ON Semiconductor, a Phoenix, Arizona-based Fortune 500 semiconductors supplier company, as per recent reports, has announced the launch of its new solar cell-powered RSL10 Multi-Sensor Platform. The platform, which reportedly is designed to continuously harvest solar energy, supports the development of IoT sensors to gather data and communicate via the Bluetooth Low Energy (BLE) wireless personal area network technology. The platform, harvesting solar cell energy, is completely independent of batteries or other non-renewable sources of energy.
According to ON Semiconductor, the RSL10 Solar Cell Multi-Sensor Platform, brings together ultra-low-power wireless communications, small LGA form-factor solar cell, and low duty cycle sensing applications, all under the roof of a single platform, making development and deployment of totally maintenance-free IoT sensor nodes, a reality. The RSL10 Platform is enabled by the RSL10 SiP (System-in-Package) solution that features the RSL10 radio, integrated antenna, and all passive components.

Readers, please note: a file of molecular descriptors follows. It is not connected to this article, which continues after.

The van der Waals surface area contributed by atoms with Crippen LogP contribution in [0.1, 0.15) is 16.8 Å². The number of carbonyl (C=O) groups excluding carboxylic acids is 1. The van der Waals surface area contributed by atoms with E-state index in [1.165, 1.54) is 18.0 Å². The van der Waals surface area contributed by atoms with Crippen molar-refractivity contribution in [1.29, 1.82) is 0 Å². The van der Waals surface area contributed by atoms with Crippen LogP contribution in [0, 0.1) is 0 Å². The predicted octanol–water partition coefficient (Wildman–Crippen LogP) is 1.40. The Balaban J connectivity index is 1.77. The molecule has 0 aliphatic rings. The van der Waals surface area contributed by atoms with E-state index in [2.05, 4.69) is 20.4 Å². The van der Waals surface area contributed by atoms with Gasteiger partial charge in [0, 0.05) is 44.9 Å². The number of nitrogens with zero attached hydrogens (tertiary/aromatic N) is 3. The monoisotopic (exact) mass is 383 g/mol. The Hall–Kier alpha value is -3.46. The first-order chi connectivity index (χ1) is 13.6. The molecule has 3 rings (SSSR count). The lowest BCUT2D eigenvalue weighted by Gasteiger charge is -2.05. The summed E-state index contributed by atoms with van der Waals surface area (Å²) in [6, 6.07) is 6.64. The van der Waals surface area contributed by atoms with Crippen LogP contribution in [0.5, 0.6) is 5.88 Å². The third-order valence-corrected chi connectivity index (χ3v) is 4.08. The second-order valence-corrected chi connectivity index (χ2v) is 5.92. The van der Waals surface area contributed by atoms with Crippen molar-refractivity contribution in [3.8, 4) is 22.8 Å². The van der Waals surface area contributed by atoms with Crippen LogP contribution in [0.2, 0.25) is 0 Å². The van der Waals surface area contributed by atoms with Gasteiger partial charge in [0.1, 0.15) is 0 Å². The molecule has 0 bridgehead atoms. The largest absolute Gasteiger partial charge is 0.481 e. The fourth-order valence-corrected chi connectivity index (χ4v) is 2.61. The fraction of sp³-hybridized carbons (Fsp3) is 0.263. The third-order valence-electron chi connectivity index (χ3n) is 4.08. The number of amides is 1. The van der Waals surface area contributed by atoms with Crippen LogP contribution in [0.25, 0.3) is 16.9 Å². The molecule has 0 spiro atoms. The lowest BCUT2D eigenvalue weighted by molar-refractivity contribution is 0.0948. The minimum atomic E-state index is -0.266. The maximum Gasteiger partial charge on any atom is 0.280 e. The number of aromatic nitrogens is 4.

“After the success of the RSL10 Sensor Development Kit, we are thrilled to work with ON Semiconductor on a new cutting-edge sensor development platform that is entirely solar powered,” stated Peter Weigand, VP, Marketing, Bosch Sensortec. “The BMA400 is the first real ultra-low-power accelerometer that doesn’t compromise on performance. Combined with the BME280 integrated environmental sensor, this provides a comprehensive sensing solution for IoT applications such as climate control, intrusion detection and asset tracking.”
Wiren Perera, Head of IoT, ON Semiconductor, said, “To support the growth of IoT, manufacturers are actively investigating alternative sources of energy to power their designs, helping to reduce environmental impact and lower manufacturing and maintenance costs. With this solution, established on the RSL10 Bluetooth Low Energy radio, we are proving that a battery-free and maintenance-free approach to smart sensor development is not only possible but can help manufacturers improve their designs.”